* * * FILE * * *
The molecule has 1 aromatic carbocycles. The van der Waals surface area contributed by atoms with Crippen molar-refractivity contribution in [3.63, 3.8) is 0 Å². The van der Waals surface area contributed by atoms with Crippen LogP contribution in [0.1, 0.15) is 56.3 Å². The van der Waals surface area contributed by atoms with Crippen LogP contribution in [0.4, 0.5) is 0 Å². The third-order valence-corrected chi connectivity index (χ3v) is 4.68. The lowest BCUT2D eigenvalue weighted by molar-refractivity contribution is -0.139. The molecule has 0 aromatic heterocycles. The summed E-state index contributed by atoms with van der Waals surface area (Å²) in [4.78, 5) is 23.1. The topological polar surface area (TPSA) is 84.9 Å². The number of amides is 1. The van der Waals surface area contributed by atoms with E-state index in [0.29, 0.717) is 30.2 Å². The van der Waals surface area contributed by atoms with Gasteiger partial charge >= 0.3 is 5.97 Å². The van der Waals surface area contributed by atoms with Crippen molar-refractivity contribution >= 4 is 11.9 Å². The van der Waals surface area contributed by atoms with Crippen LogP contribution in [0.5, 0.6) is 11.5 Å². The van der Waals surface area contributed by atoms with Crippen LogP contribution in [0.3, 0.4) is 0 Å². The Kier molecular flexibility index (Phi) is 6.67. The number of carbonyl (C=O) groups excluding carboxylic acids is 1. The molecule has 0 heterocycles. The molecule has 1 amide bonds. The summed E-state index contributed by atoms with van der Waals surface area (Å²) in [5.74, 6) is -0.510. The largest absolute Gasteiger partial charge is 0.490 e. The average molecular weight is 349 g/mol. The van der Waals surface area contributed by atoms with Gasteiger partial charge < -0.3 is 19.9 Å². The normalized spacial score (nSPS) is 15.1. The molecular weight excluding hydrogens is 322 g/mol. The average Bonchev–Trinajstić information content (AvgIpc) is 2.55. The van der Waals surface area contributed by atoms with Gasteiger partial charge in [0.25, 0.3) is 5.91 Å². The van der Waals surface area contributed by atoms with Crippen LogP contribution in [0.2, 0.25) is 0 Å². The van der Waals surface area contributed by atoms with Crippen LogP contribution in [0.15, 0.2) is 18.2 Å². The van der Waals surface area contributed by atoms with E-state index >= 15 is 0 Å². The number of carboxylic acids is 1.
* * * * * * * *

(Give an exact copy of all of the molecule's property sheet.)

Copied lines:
The molecule has 1 aromatic carbocycles. The van der Waals surface area contributed by atoms with Crippen molar-refractivity contribution in [3.63, 3.8) is 0 Å². The van der Waals surface area contributed by atoms with Crippen LogP contribution in [0.1, 0.15) is 56.3 Å². The van der Waals surface area contributed by atoms with Crippen LogP contribution in [0.4, 0.5) is 0 Å². The third-order valence-corrected chi connectivity index (χ3v) is 4.68. The lowest BCUT2D eigenvalue weighted by molar-refractivity contribution is -0.139. The molecule has 0 aromatic heterocycles. The summed E-state index contributed by atoms with van der Waals surface area (Å²) in [4.78, 5) is 23.1. The topological polar surface area (TPSA) is 84.9 Å². The number of amides is 1. The van der Waals surface area contributed by atoms with E-state index in [0.29, 0.717) is 30.2 Å². The van der Waals surface area contributed by atoms with Gasteiger partial charge >= 0.3 is 5.97 Å². The van der Waals surface area contributed by atoms with Crippen molar-refractivity contribution >= 4 is 11.9 Å². The van der Waals surface area contributed by atoms with Crippen LogP contribution in [0.5, 0.6) is 11.5 Å². The van der Waals surface area contributed by atoms with Crippen LogP contribution in [0.3, 0.4) is 0 Å². The Kier molecular flexibility index (Phi) is 6.67. The number of carbonyl (C=O) groups excluding carboxylic acids is 1. The molecule has 0 heterocycles. The molecule has 1 amide bonds. The summed E-state index contributed by atoms with van der Waals surface area (Å²) in [5.74, 6) is -0.510. The largest absolute Gasteiger partial charge is 0.490 e. The average molecular weight is 349 g/mol. The van der Waals surface area contributed by atoms with Gasteiger partial charge < -0.3 is 19.9 Å². The normalized spacial score (nSPS) is 15.1. The molecular weight excluding hydrogens is 322 g/mol. The average Bonchev–Trinajstić information content (AvgIpc) is 2.55. The van der Waals surface area contributed by atoms with Gasteiger partial charge in [0.25, 0.3) is 5.91 Å². The van der Waals surface area contributed by atoms with Crippen LogP contribution in [0.2, 0.25) is 0 Å². The van der Waals surface area contributed by atoms with Crippen LogP contribution in [0.15, 0.2) is 18.2 Å². The van der Waals surface area contributed by atoms with E-state index >= 15 is 0 Å². The number of carboxylic acids is 1.